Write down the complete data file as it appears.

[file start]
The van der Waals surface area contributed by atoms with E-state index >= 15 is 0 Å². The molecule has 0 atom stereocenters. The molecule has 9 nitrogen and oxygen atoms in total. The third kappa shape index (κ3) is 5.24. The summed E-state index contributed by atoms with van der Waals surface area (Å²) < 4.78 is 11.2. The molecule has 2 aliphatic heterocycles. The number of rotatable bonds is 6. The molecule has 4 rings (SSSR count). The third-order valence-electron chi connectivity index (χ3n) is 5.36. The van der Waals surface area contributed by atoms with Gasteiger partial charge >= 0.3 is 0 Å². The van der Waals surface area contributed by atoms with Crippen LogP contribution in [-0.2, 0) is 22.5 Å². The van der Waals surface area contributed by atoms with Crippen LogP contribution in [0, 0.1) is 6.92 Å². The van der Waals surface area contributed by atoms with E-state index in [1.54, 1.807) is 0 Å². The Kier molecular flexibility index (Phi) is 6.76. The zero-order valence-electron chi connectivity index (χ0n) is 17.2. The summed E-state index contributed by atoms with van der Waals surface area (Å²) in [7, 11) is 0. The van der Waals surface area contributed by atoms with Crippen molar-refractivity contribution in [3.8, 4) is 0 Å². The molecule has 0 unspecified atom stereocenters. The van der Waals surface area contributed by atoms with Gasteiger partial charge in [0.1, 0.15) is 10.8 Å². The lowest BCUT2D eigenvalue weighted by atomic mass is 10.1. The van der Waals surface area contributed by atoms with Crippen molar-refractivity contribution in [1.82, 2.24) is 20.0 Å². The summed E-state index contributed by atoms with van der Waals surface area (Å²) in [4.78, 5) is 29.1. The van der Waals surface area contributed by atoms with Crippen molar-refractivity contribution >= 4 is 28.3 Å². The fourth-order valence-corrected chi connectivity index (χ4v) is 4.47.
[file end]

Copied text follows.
The van der Waals surface area contributed by atoms with E-state index >= 15 is 0 Å². The molecule has 0 atom stereocenters. The molecule has 9 nitrogen and oxygen atoms in total. The third kappa shape index (κ3) is 5.24. The summed E-state index contributed by atoms with van der Waals surface area (Å²) < 4.78 is 11.2. The molecule has 2 aliphatic heterocycles. The number of rotatable bonds is 6. The molecule has 4 rings (SSSR count). The third-order valence-electron chi connectivity index (χ3n) is 5.36. The van der Waals surface area contributed by atoms with Gasteiger partial charge >= 0.3 is 0 Å². The van der Waals surface area contributed by atoms with Crippen LogP contribution in [-0.2, 0) is 22.5 Å². The van der Waals surface area contributed by atoms with Crippen LogP contribution in [0, 0.1) is 6.92 Å². The van der Waals surface area contributed by atoms with E-state index in [1.54, 1.807) is 0 Å². The Kier molecular flexibility index (Phi) is 6.76. The zero-order valence-electron chi connectivity index (χ0n) is 17.2. The summed E-state index contributed by atoms with van der Waals surface area (Å²) in [7, 11) is 0. The van der Waals surface area contributed by atoms with Crippen molar-refractivity contribution in [3.8, 4) is 0 Å². The molecule has 0 unspecified atom stereocenters. The van der Waals surface area contributed by atoms with Gasteiger partial charge in [0.1, 0.15) is 10.8 Å². The lowest BCUT2D eigenvalue weighted by atomic mass is 10.1. The van der Waals surface area contributed by atoms with Crippen molar-refractivity contribution in [1.82, 2.24) is 20.0 Å². The summed E-state index contributed by atoms with van der Waals surface area (Å²) in [4.78, 5) is 29.1. The van der Waals surface area contributed by atoms with Crippen molar-refractivity contribution >= 4 is 28.3 Å². The fourth-order valence-corrected chi connectivity index (χ4v) is 4.47.